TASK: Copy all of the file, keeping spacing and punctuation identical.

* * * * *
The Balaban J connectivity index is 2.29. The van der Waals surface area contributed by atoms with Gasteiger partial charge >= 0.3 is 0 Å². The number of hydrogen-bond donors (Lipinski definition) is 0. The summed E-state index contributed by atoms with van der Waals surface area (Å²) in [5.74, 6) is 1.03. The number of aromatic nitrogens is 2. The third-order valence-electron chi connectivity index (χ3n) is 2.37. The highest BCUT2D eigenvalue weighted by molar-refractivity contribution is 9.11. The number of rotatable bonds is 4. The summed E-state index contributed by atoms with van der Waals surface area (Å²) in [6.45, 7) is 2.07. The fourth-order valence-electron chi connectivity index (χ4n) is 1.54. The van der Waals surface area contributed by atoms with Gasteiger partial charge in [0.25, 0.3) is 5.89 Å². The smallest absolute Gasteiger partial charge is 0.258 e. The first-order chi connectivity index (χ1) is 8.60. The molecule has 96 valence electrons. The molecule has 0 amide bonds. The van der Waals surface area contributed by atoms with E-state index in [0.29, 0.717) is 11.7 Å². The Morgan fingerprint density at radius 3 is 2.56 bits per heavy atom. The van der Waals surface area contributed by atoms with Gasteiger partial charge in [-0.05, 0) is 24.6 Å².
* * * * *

The Balaban J connectivity index is 2.29. The van der Waals surface area contributed by atoms with Gasteiger partial charge >= 0.3 is 0 Å². The number of hydrogen-bond donors (Lipinski definition) is 0. The summed E-state index contributed by atoms with van der Waals surface area (Å²) in [5.74, 6) is 1.03. The number of aromatic nitrogens is 2. The third-order valence-electron chi connectivity index (χ3n) is 2.37. The highest BCUT2D eigenvalue weighted by molar-refractivity contribution is 9.11. The number of rotatable bonds is 4. The summed E-state index contributed by atoms with van der Waals surface area (Å²) in [6.45, 7) is 2.07. The fourth-order valence-electron chi connectivity index (χ4n) is 1.54. The van der Waals surface area contributed by atoms with Gasteiger partial charge in [0.25, 0.3) is 5.89 Å². The smallest absolute Gasteiger partial charge is 0.258 e. The first-order chi connectivity index (χ1) is 8.60. The molecule has 96 valence electrons. The molecule has 0 amide bonds. The van der Waals surface area contributed by atoms with E-state index in [0.29, 0.717) is 11.7 Å². The Morgan fingerprint density at radius 3 is 2.56 bits per heavy atom. The van der Waals surface area contributed by atoms with Gasteiger partial charge in [-0.05, 0) is 24.6 Å².